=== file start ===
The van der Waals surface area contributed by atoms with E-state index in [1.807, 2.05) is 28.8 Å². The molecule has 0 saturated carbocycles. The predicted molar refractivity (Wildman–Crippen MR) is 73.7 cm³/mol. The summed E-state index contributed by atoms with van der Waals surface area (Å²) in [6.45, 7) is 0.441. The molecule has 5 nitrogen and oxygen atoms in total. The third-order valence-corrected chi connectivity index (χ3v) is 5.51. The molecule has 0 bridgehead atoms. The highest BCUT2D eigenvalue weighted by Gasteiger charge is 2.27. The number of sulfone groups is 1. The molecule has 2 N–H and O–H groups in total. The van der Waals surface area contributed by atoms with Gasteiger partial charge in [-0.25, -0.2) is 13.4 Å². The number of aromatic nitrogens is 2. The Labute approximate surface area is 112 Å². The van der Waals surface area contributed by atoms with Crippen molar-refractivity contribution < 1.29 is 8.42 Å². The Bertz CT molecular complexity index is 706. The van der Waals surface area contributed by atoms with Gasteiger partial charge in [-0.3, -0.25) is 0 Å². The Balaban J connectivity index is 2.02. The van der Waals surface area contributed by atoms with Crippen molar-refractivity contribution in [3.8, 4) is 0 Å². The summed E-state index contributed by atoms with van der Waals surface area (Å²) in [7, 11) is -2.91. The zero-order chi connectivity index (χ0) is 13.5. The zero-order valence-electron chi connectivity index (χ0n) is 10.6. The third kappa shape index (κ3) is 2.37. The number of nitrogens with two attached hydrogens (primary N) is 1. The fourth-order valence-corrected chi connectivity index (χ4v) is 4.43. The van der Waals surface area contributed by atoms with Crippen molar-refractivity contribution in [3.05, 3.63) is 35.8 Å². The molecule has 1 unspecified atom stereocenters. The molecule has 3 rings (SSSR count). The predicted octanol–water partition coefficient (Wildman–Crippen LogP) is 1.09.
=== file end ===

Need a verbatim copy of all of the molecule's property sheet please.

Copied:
The van der Waals surface area contributed by atoms with E-state index in [1.807, 2.05) is 28.8 Å². The molecule has 0 saturated carbocycles. The predicted molar refractivity (Wildman–Crippen MR) is 73.7 cm³/mol. The summed E-state index contributed by atoms with van der Waals surface area (Å²) in [6.45, 7) is 0.441. The molecule has 5 nitrogen and oxygen atoms in total. The third-order valence-corrected chi connectivity index (χ3v) is 5.51. The molecule has 0 bridgehead atoms. The highest BCUT2D eigenvalue weighted by Gasteiger charge is 2.27. The number of sulfone groups is 1. The molecule has 2 N–H and O–H groups in total. The van der Waals surface area contributed by atoms with Gasteiger partial charge in [-0.25, -0.2) is 13.4 Å². The number of aromatic nitrogens is 2. The Labute approximate surface area is 112 Å². The van der Waals surface area contributed by atoms with Crippen molar-refractivity contribution < 1.29 is 8.42 Å². The Bertz CT molecular complexity index is 706. The van der Waals surface area contributed by atoms with Gasteiger partial charge in [-0.3, -0.25) is 0 Å². The Balaban J connectivity index is 2.02. The van der Waals surface area contributed by atoms with Crippen molar-refractivity contribution in [3.8, 4) is 0 Å². The summed E-state index contributed by atoms with van der Waals surface area (Å²) in [7, 11) is -2.91. The zero-order chi connectivity index (χ0) is 13.5. The zero-order valence-electron chi connectivity index (χ0n) is 10.6. The third kappa shape index (κ3) is 2.37. The number of nitrogens with two attached hydrogens (primary N) is 1. The fourth-order valence-corrected chi connectivity index (χ4v) is 4.43. The van der Waals surface area contributed by atoms with Crippen molar-refractivity contribution in [3.05, 3.63) is 35.8 Å². The molecule has 1 unspecified atom stereocenters. The molecule has 3 rings (SSSR count). The predicted octanol–water partition coefficient (Wildman–Crippen LogP) is 1.09.